Galapagos Species Database

The Galapagos Species Database shares the information about the species from our Natural History Collections.

Cedrela odorata L.

cedro cubano, cedro, cedro amargo, cedro caoba, spanish cedar, tabasco cedar, cigar-box ceda

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Photo: .

Spanish cedar is a tall timber tree that can reach 30m in height. Flowers have small yellow petals and are clustered in long groups.

C. odorata is a tall timber tree that can reach 30m in height. Individuals begin to bear fruit from 10 years of age. The flowers are small yellow petals clustered in long groups. The fruit is a capsule that opens when mature, releasing the winged seeds that are dispersed by wind over long distances.





Magnoliopsida (= Dicotyledoneae)





Taxon category: Accepted

Syn.: Cedrela mexicana M. Roem.; Pennington et al. (1981) as Cedrela adenophylla Mart.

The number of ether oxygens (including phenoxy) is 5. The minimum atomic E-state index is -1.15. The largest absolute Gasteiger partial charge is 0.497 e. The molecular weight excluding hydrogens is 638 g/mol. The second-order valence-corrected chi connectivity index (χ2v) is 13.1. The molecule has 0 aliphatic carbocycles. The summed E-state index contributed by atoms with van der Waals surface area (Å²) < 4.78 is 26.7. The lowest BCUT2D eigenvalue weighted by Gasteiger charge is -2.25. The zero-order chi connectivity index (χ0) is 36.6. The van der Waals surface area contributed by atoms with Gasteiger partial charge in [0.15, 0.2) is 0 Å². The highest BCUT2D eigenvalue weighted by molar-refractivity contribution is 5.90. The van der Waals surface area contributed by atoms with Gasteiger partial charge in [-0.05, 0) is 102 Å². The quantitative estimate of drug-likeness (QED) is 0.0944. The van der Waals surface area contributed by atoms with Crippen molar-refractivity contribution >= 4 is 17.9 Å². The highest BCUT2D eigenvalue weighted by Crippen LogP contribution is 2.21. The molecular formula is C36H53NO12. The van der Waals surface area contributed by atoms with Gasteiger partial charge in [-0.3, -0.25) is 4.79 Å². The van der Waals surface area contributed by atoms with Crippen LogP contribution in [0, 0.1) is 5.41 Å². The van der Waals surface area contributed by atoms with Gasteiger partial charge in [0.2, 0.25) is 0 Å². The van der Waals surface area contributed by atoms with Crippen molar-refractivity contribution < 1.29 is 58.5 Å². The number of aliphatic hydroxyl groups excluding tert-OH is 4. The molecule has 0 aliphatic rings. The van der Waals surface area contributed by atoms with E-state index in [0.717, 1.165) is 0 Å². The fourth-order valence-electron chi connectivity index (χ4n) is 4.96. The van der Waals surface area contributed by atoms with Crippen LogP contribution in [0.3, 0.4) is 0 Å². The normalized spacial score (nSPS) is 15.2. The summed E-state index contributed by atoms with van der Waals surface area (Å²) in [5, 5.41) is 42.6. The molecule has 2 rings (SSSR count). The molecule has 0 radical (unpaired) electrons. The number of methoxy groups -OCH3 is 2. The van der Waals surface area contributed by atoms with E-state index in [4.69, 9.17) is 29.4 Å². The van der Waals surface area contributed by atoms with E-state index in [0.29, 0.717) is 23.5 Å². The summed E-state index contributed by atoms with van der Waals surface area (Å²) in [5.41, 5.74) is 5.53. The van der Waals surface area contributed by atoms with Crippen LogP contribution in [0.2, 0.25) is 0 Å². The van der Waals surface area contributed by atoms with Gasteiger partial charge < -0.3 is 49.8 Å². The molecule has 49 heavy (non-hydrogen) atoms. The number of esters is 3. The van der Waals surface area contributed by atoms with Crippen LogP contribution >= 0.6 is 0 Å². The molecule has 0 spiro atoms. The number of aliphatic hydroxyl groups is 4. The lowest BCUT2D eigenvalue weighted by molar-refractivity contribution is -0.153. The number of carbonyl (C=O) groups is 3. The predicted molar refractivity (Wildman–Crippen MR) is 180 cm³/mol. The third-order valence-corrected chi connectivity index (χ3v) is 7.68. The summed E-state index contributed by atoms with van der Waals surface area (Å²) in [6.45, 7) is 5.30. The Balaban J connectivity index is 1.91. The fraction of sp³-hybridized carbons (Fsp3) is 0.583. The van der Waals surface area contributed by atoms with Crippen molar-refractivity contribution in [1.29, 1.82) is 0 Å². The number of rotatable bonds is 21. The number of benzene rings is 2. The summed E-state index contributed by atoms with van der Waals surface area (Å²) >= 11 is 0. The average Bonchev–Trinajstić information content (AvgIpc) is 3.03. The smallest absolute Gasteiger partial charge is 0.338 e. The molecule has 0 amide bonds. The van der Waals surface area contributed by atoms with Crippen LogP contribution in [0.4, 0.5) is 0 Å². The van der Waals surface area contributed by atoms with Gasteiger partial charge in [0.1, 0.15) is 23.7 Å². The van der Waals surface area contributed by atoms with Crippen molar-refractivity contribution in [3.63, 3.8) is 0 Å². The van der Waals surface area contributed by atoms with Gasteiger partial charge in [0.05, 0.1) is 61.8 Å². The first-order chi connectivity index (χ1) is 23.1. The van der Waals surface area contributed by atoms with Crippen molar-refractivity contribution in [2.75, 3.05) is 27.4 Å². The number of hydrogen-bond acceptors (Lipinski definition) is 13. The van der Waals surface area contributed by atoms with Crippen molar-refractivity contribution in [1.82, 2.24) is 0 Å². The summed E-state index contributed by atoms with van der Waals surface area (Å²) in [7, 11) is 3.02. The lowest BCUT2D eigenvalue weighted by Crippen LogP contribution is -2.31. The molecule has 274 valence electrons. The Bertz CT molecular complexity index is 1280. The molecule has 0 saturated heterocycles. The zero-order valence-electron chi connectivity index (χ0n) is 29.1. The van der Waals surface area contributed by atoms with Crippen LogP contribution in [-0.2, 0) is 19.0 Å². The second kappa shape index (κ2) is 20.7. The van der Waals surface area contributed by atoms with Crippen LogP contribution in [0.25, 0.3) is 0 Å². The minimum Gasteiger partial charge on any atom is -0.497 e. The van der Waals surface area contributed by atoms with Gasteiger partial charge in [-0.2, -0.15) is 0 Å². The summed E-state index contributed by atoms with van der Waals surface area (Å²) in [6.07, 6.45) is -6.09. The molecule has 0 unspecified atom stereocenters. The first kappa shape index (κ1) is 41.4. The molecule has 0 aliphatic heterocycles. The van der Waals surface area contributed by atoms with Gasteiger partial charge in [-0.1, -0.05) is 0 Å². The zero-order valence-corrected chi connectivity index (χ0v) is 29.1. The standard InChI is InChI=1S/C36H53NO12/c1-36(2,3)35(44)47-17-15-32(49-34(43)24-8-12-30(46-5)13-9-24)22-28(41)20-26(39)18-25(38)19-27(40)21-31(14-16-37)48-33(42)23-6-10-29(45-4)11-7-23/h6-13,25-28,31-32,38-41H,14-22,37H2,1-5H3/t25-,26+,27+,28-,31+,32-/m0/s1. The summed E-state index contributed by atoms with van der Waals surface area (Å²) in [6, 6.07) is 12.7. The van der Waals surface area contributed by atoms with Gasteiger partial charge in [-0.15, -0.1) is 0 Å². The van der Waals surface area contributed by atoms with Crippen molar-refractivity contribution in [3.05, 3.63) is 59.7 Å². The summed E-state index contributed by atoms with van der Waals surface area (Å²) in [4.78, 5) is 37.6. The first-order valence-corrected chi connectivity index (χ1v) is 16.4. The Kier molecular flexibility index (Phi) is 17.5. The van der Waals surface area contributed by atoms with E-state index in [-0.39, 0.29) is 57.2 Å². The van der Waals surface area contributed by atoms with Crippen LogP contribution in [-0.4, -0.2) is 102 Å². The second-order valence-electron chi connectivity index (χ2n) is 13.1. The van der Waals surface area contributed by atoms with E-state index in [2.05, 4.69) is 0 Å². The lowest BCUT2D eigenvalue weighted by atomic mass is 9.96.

Taxon origin: Introduced - established


Trophic role: Primary producer

Reproductive biology: Individuals begin to bear fruit from 10 years of age. The fruit is a capsule that opens when mature, releasing the winged seeds that are dispersed by wind over long distances.

Growth form: Trees

Distribution origin: Central Mexico, Brazil

Dispersal propagule: Seed

Economic Use: Used for timber.


Mode of introduction: Intentional

Introduction Pathway: Intentional

Subpathway: Agriculture/Horticulture

Introduced status: Naturalized

Invasive status: Invasive

Impact in Galapagos: In Galapagos the tree is very invasive. The seedlings are shade tolerant and grow up through the native canopy where adults shade out other plants. Chemicals produced from their roots also inhibit the growth of other plants (allelopathy).

Control methods elsewhere: The seedlings should be pulled manually, while adults can be cut and the sprouts controlled with chemicals. 

Known Pest elsewhere: Tropics and Pacific Islands

Year of first record: 1965

Year of introduction: 1950


Map of specimen collection localities or observation records for this species in our collections database.

Distribution: Floreana, Isabela, San Cristobal, Santa Cruz, originally from Central Mexico, Brazil.


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